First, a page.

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Fear over future dominates ballot in Paget East

Traditional stronghold: Mission Road, Paget East (Photograph by Jonathan Bell)

Old-school voters in Paget East said they were worried about the island’s future as they head to the polls tomorrow.

In a traditional stronghold of the One Bermuda Alliance, The Progressive Labour Party is still dogged by its past economic record in government.

The Royal Gazette spoke to a cross section of voters on their choice between the OBA’s Scott Pearman and PLP challenger Curtis Richardson in a by-election caused by the retirement of Opposition MP Grant Gibbons,

Paget East is regarded as an OBA bastion and was previously a United Bermuda Party stronghold.

Dr Gibbons won the seat in 1994 as part of the United Bermuda Party and held it for the OBA. He shared the Paget East constituency with Sir John Swan, the former premier under the UBP, in the old dual-seat system.

Previous representatives include Sir Henry Tucker, the first leader of the UBP.

However, this time around, householders in the wealthy Grape Bay Drive area said an OBA win was not a sure bet.

A senior resident said: “It’s been that way for a long time, but nowadays everything is up for grabs. It stuns me that people will vote for someone because they have a nice smile.”

The man said both parties strategised along racial lines.

He added: “In the old days, the UBP would get all the white vote and 25 per cent of the black vote, but there are large black populations in Paget. People don’t realise that.

“The PLP would make a mistake if they held the mindset that it’s a lost cause.”

He and his partner admitted that they did not know much about either candidate, but both aimed to vote OBA.

He added: “I suspect that people in this area are more concerned with the big issues. The biggest is the economy. The first thing the PLP did in power was to increase the civil service.

“Health is another. The expectations of people are beyond what we can fund.”

The man said the island’s political landscape, with a much-reduced Opposition, left the island in “dire straits”.

He highlighted Barbados, where new Prime Minister Mia Mottley suspended debt payments after a clean sweep of the country’s 30 seats by the Barbados Labour Party and was hit with an immediate ratings cut.

The man predicted: “That’s where we are headed.”

Another couple in Rural Hill also said they would vote OBA and approved Mr Pearman’s pledge to visit despite being assured of their support.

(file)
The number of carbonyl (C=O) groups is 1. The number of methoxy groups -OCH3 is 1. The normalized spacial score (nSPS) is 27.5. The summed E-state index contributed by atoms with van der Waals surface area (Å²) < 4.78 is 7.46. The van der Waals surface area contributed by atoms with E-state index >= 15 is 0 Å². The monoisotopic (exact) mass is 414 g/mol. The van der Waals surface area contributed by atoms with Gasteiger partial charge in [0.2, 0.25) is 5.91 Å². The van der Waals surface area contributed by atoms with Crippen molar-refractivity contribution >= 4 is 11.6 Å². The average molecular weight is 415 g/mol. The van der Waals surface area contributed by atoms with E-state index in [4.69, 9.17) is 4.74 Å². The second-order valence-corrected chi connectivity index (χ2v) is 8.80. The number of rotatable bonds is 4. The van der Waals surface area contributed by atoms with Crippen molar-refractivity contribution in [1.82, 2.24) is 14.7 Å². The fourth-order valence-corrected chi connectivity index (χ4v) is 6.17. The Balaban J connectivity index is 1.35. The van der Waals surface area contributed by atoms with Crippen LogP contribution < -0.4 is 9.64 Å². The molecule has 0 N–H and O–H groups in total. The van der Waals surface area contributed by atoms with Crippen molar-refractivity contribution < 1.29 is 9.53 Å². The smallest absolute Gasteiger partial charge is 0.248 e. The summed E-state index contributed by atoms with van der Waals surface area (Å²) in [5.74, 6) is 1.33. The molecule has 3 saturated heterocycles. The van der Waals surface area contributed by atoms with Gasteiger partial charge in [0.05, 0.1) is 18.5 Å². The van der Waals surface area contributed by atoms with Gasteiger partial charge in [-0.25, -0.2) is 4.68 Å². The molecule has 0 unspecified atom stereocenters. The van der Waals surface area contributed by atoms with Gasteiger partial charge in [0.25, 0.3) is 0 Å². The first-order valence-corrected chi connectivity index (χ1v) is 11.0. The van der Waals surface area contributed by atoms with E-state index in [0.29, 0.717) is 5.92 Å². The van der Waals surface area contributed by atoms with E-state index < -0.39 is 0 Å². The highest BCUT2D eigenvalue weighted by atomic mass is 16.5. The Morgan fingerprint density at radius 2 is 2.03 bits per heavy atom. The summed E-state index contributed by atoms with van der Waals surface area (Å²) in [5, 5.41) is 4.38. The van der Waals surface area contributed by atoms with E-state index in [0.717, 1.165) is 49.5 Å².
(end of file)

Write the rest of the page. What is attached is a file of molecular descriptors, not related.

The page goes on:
The woman said David Burt, the Premier, was “a very nice, smart man”.

She also said the traditional merchant class of the UBP days were “people who inherited property and were raised to look after it”.

She added: “Now we have individuals who are probably nice, but never owned anything”.

The woman said the area was an OBA stronghold.

She said: “A lot of people think the OBA just haven’t been pushing for anything. They’re not being loud enough now and they let us down in the last election.”

Her husband admitted he was pessimistic about Bermuda’s future after the PLP landslide of last year.

The man said: “We know people planning to get rid of their homes and move. At our age, we don’t want to have to pack up and leave.”

They added that they were concerned at the devaluation of property and opposed to independence for Bermuda.

In the Mission Road area, a woman who identified as an OBA supporter said that it “doesn’t necessarily mean I’ll vote”.

Seniors were her top concern, with both parents unable to survive off pensions consumed by health insurance costs.

Asked for her view on the political landscape, she said the OBA could be finished as a party.

She said she was “not upper class” and “didn’t ever see us owning a home on our island”, but she said she was wary of the PLP, adding: “I find them to be racist.”

At the Loughlands estate, opened as affordable housing in 2010 by the PLP, a young woman resident said she and her partner would vote for Mr Richardson.

She added: “I don’t know much about him. I’m voting for the party.”

The woman said she was happy with the neighbourhood where she has lived since it opened, but is still worried about jobs.

She added: “A lot of people are still struggling — it’s crazy.”

Near the constituency’s western boundary, at Sylvan Dell Road, a young male swing voter said he had given “both party platforms a good look”.

He added he had not spoken to Mr Pearman, but canvassers from the PLP had called his home.

The man said: “I am in wait-and-see mode.”

He added the change of government in last year’s General Election was refreshing.

He said: “History has a habit of going in circles. It’s only a matter of time before the country decides to see what the other side has to offer.”